Political campaigns coming of age with social media

We asked former Renton City Council candidates how they used social media to campaign.

Social media isn’t a kid’s game anymore. It’s every political candidate’s best friend, right next to doorbelling.

Candidates running for any public office, whether it is for the presidential seat or the local Renton City Council races, are utilizing social media platforms to hook voters.

Former council candidates Armondo Pavone, Ruth Perez and Jami Smith would agree.

Smith, who lost Position No. 6 to Perez, said social media is the third most important campaigning tool, following doorbelling and community events.

“I don’t think there’s a substitute to doorbelling, but there are lot of people who have off-schedule work hours and who aren’t home to be reached. Social media is an effective tool to reach them,” said Smith.

Perez said she found her online content was making an impression on the voters by doorbelling.

“Through doorbelling, people would say, ‘I saw your post on Facebook,’” said Perez. “I realized that people who are in social media, my message was getting to them. I wanted them to travel with me through my journey of campaigning.”

Nearly all of the Renton City Council candidates this year utilized Facebook to reach voters and get their message across.

Facebook, being a beast of its own nature, is an effective tool, if you know how to utilize it.

Pavone, who was elected to serve his second term, said he knew his boundaries and limits. While he knew the importance of utilizing social media to promote his campaign, it wasn’t an arena he thrived in. Pavone hired a marketing consultation group to create and promote his online content.

“I knew I was better at raising money than I was at doing what he does for a living,” he said. “(My consultant’s) job was two-folded. It was to get our message out there, he was also in charge to making sure we weren’t being attacked. If there was any kind of momentum on any one issue, we could then get our narrative in front of it and not be defending our position…. You need to have control of your message. And if you don’t have control of your message, you give your opponent the opportunity to have control over your message”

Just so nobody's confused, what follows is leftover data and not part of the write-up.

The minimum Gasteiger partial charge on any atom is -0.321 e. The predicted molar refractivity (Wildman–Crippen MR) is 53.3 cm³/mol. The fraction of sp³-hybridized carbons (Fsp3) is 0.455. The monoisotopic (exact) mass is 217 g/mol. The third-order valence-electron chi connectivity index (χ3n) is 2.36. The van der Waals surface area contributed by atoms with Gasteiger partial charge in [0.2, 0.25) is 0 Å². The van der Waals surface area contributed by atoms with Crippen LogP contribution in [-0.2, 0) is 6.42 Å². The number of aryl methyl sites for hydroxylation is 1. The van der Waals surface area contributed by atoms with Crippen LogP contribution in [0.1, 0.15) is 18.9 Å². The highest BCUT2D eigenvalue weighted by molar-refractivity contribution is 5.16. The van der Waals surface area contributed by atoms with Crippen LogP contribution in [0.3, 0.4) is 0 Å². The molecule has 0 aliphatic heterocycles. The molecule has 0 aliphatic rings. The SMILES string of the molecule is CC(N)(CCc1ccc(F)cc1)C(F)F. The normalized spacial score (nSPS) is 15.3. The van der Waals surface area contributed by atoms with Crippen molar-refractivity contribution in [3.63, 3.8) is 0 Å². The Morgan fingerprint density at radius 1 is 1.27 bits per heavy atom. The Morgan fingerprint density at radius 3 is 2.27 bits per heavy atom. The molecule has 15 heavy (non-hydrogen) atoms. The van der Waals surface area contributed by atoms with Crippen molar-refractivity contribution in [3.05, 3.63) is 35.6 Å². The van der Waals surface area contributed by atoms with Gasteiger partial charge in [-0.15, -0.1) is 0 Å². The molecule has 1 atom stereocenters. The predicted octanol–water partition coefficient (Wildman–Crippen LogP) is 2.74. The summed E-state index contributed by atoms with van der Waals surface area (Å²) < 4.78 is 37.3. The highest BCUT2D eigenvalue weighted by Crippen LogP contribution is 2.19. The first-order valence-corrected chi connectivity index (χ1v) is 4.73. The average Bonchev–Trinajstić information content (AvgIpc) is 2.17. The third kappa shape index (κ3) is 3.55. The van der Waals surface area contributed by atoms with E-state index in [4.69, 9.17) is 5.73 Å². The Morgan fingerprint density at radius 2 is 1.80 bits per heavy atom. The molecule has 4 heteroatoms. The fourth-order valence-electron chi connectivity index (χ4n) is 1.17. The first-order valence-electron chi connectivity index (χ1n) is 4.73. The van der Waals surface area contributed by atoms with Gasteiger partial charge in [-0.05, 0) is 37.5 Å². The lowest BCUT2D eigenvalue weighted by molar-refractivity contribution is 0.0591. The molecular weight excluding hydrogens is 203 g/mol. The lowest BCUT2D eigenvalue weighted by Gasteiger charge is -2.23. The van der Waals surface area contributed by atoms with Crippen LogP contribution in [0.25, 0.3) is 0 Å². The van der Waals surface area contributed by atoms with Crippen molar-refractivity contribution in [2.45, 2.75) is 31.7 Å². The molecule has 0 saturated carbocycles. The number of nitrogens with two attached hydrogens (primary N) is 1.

Though he prefers to stay off the digital noise bandwagon, Pavone said he was more deliberate in scrolling through his newsfeed to understand the temperature of the virtual voter base.

“Because of the race, I was forced to look at it. And I also wanted to see what comments were being said about me and to me, so I can answer them.”

Smith and her campaign manager were the ones creating online content ads to target their audience. However, she did feel the toll of constantly being attuned to the virtual sphere.

“I had to have a non-social media day because you’re constantly checking your ad placement, you’re constantly checking your page to see who liked it, you’re constantly checking to see who said what,” she said.

Unlike Smith and Pavone, Perez said she found her groove on social media. While she hired a company to help her increase her audience reach, Perez created, designed and posted all the content on her campaign page.

“I like the communication and advertisement part so much, it didn’t feel like a job,” she said. “You know how teenagers like to take and post selfies, and for them it’s fun? For me, this was fun.”

Who did the candidates target when they used social media? It varied.

Perez said she saw the most online engagement from those aged 40 to 60.